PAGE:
Lenovo announces ThinkPad 2 - its first Windows 8 tablet
By Chris Wood
August 10, 2012
Lenovo has announced the upcoming availability of its first tablet to run the new Microsoft operating system. The product, pitched as a “multi-use” tablet, has a 10.1 inch display, is 9.8 mm (0.39 in) thick and features an optional digitizer and pen. There's no word on price yet, but the release date is set to correspond with the October launch of Windows 8.
The ThinkPad 2 runs on an Intel Atom processor and comes with the Pro version of Windows 8. For the uninitiated, that means you get access to both the new, app-friendly Start screen and the traditional desktop environment. The tablet comes fitted with full-size USB and HDMI ports.
The optional digitizer pen provides some extra functionality in the form of hand-written annotation and note taking, and the device comes with the ubiquitous front and rear-facing cameras. There's also good news for those on the move, with 3G and 4G models available for purchase.
Lenovo is apparently pitching the device as a sort of middle-ground between work and play, claiming it will help manage “the increasing overlap between personal and work life today”. But marketing spiel aside, it's clear that Lenovo is targeting the enterprise market with this new offering. Accordingly, it comes equipped with a number of security features including a fingerprint reader, IT manageability technologies, and corporate level service and support. The new device will replace the current Android-powered ThinkPad tablet.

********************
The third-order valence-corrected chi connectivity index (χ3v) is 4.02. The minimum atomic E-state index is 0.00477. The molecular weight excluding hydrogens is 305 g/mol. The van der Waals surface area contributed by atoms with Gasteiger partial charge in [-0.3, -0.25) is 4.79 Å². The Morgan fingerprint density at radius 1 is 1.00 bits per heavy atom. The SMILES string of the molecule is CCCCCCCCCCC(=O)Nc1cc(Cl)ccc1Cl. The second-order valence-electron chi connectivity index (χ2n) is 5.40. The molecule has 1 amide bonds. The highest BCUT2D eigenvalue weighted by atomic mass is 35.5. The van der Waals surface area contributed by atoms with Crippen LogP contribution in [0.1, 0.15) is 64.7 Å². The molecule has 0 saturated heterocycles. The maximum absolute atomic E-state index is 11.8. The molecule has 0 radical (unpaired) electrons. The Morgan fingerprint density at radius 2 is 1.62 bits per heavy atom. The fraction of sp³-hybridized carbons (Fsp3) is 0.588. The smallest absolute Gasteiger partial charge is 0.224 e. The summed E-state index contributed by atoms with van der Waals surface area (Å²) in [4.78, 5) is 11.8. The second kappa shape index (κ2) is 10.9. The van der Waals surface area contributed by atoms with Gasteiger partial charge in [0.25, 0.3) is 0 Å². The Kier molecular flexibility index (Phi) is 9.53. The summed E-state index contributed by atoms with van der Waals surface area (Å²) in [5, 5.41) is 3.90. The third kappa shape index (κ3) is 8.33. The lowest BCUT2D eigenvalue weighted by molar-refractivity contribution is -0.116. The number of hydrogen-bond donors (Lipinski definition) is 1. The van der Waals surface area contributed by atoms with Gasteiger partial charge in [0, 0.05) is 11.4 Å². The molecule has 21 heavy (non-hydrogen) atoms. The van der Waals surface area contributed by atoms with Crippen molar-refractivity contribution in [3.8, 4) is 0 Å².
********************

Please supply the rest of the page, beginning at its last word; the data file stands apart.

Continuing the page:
When looking at the competition, the obvious candidate for comparison is Microsoft's own Surface tablets. The Windows 8 Pro version of Redmond's tablet weighs in at 903 g and is 13.5 mm thick. Lenovo's offering has the edge here, coming in at less than 600 g, with a thickness of 9.8 mm. However, the Surface features a 10.6 inch Full HD display, while the ThinkPad's 10.1 inch offering comes with a 1366 x 768 IPS display. The Ivy Bridge Intel i5 CPU in the Surface also packs a significantly bigger punch than the ThinkPad's Intel Atom offering.
Additionally, the Surface also has an advantage in the form of its Touch and Type Cover keyboards, making it the more obvious choice for those looking for a device capable of replacing their laptop or desktop PC. However, Lenovo is addressing this issue by means of an optional keyboard and dock that aim to provide the user with “PC-like computing in the office”.
There are also accessories such as the recently announced Wedge Mobile Keyboard and Mouse made by Microsoft themselves. Products such as these could serve to significantly narrow the Surface's advantage, allowing third-party tablets to achieve laptop levels of functionality.
There's one other significant consideration: the price. The cost of the ThinkPad 2 remains a mystery, but its non-premium construction, lower screen resolution and less powerful processor will almost certainly translate into a lower price tag than the Pro version of the Surface (expected to retail for around US$1000).